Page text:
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Anywhere But Here (1999)

My apologies on the lack of a blog post yesterday.  I was at the NFC Championships watching the 49ers throw away a Superbowl and didn’t get home in time to post.  I’m back on track and this post, going up Tuesday, will essentially be Monday’s post since I want it to actually get some attention before the latest post goes up!

I’m a big fan of mother/daughter movie and between 1995 and 2001 there were a ton.  Some of the ones right off the top of my head include Winona Ryder/Cher in Mermaids, Janet McTeer/Kimberly Brown in the highly underrated Tumbleweeds (one of my FAVORITE movies), Michelle Pfeffier/Alison Lohman in White Oleander and this film pairing Susan Sarandon and Natalie Portman.  Three of the aforementioned movies were based on books and for some reason these movies were just eaten up by the public.  Anywhere But Here is different in that it’s not as sweet and frothy like Mermaids or Tumbleweeds, nor is it as dark and depressing as White Oleander.  It’s comfortably in-between and held together by strong performances from two actresses in their prime.

Adele August (Sarandon) doesn’t want to be a small-town girl in Bay City, Wisconsin.  She has plans to make her reluctant daughter Ann (Portman) into an actress in Beverly Hills.  The two move their and discover a wealth of problems, namely that Adele is so confident she can talk herself out of anything that she never deals with things like bills or jobs until the power is shut off.  With Ann continually feeling like the adult, the two butt heads continuously as Adele struggles to cope with Ann’s burgeoning independence.

The stars really make this movie their own, masking some of the bitterness and pettiness that tends to permeate the film.  Portman was only 18 when she made this and she has such grace and effervescence playing Ann.  The character goes from a willful little girl to a strong young woman trying to find her place next to a mother whose constantly questing for “the next” something…man, job, home.  She has fantastic chemistry with Sarandon and you can see both the love and the hate that rises up between the two throughout the movie.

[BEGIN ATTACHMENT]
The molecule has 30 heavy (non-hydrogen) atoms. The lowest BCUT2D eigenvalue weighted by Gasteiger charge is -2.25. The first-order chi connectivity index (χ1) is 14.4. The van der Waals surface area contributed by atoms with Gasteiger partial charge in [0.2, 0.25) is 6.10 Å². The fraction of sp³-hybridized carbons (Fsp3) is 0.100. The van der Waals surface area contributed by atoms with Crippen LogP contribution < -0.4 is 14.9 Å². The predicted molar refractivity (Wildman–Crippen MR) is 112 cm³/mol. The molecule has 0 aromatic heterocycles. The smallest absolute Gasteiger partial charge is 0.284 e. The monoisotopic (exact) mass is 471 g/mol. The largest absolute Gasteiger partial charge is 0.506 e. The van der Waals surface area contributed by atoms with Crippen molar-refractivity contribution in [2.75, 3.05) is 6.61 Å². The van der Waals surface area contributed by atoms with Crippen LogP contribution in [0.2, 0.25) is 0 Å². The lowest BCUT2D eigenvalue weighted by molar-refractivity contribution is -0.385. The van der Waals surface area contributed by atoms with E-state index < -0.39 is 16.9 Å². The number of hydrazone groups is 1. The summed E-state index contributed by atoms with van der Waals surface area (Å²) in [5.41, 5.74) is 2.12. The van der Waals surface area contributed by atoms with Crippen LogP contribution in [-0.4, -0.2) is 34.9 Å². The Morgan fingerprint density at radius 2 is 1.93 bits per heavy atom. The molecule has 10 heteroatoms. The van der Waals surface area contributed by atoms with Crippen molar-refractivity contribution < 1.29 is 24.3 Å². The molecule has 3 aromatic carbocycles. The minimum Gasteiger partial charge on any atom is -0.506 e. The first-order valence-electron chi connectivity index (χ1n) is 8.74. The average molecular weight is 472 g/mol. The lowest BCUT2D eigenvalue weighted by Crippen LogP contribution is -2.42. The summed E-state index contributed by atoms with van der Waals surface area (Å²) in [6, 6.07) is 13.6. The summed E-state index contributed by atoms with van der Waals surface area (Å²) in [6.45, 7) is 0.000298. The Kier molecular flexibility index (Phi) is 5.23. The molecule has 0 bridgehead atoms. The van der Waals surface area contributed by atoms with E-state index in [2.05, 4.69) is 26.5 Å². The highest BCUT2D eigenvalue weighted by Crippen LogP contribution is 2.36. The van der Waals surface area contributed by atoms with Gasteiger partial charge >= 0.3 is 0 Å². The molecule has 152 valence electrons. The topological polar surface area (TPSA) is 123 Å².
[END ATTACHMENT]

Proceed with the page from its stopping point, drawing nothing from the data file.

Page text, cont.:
It’s this animosity that really sets it apart from the other movies in the mother/daughter genre.  I compared this a lot to White Oleander where the mother was originally deified in the daughter’s eyes before being seen as a manipulative murderer.  In this film Ann takes her mother for who she is.  She knows she’s not perfect and there are moments where she truly loves her yet it’s easier to find things to hate about her.  It’s a VERY genuine mother/daughter relationship that I could easily identify with.  There are moments when Adele is a bit too much.  She’s loud, irresponsible, and throws temper tantrums that culminate in her actually leaving her daughter for an entire evening.  There were moments when I wanted to shake this woman and say “Be a mother,” but when Adele realizes Ann is a smart girl who should be given every opportunity to succeed, she helps her.

There are some moments that just feel melodramtic, namely with the character of Benny (Shawn Hatosy) who is Ann’s cousin.  Their relationship takes a turn into…creepy territory.  For cousins there are a few too many moments where you expect them to kiss.  Something happens right in the middle to his character and it’s just a manipulative moment, playing on the audience’s emotions.

Overall, Anywhere But Here is a realistic depiction of the relationship between mothers and daughters.  I wouldn’t call it my favorite foray into the genre but I applaud its honesty!

Grade: B-

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Kristen Lopez View All

A freelance film critic whose work fuels the Rotten Tomatoes meter. I've been published on The Hollywood Reporter, Remezcla, and The Daily Beast. I've been featured in the L.A. Times. I currently run two podcasts, Citizen Dame and Ticklish Business.

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